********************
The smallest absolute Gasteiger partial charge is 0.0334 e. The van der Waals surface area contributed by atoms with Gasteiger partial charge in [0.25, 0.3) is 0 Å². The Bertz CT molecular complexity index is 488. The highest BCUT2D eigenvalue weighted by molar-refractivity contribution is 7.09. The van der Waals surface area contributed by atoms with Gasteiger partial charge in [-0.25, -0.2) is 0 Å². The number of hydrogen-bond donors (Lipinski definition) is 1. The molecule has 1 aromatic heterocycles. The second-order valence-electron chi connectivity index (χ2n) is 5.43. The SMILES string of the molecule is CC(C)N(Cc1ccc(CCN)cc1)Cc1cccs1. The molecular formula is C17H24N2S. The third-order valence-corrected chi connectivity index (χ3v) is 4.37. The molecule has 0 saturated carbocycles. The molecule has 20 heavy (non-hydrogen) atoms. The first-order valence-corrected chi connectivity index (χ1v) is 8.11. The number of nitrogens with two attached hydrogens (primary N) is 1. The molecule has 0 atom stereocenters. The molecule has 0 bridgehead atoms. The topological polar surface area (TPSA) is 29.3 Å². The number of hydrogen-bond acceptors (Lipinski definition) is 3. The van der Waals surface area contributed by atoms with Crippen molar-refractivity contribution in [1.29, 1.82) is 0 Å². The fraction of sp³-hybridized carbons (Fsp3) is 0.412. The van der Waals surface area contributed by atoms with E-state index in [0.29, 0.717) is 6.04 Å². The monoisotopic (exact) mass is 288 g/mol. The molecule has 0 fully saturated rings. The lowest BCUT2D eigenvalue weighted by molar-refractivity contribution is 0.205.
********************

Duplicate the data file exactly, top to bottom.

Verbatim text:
The smallest absolute Gasteiger partial charge is 0.0334 e. The van der Waals surface area contributed by atoms with Gasteiger partial charge in [0.25, 0.3) is 0 Å². The Bertz CT molecular complexity index is 488. The highest BCUT2D eigenvalue weighted by molar-refractivity contribution is 7.09. The van der Waals surface area contributed by atoms with Gasteiger partial charge in [-0.25, -0.2) is 0 Å². The number of hydrogen-bond donors (Lipinski definition) is 1. The molecule has 1 aromatic heterocycles. The second-order valence-electron chi connectivity index (χ2n) is 5.43. The SMILES string of the molecule is CC(C)N(Cc1ccc(CCN)cc1)Cc1cccs1. The molecular formula is C17H24N2S. The third-order valence-corrected chi connectivity index (χ3v) is 4.37. The molecule has 0 saturated carbocycles. The molecule has 20 heavy (non-hydrogen) atoms. The first-order valence-corrected chi connectivity index (χ1v) is 8.11. The number of nitrogens with two attached hydrogens (primary N) is 1. The molecule has 0 atom stereocenters. The molecule has 0 bridgehead atoms. The topological polar surface area (TPSA) is 29.3 Å². The number of hydrogen-bond acceptors (Lipinski definition) is 3. The van der Waals surface area contributed by atoms with Crippen molar-refractivity contribution in [1.29, 1.82) is 0 Å². The fraction of sp³-hybridized carbons (Fsp3) is 0.412. The van der Waals surface area contributed by atoms with E-state index in [0.29, 0.717) is 6.04 Å². The monoisotopic (exact) mass is 288 g/mol. The molecule has 0 fully saturated rings. The lowest BCUT2D eigenvalue weighted by molar-refractivity contribution is 0.205.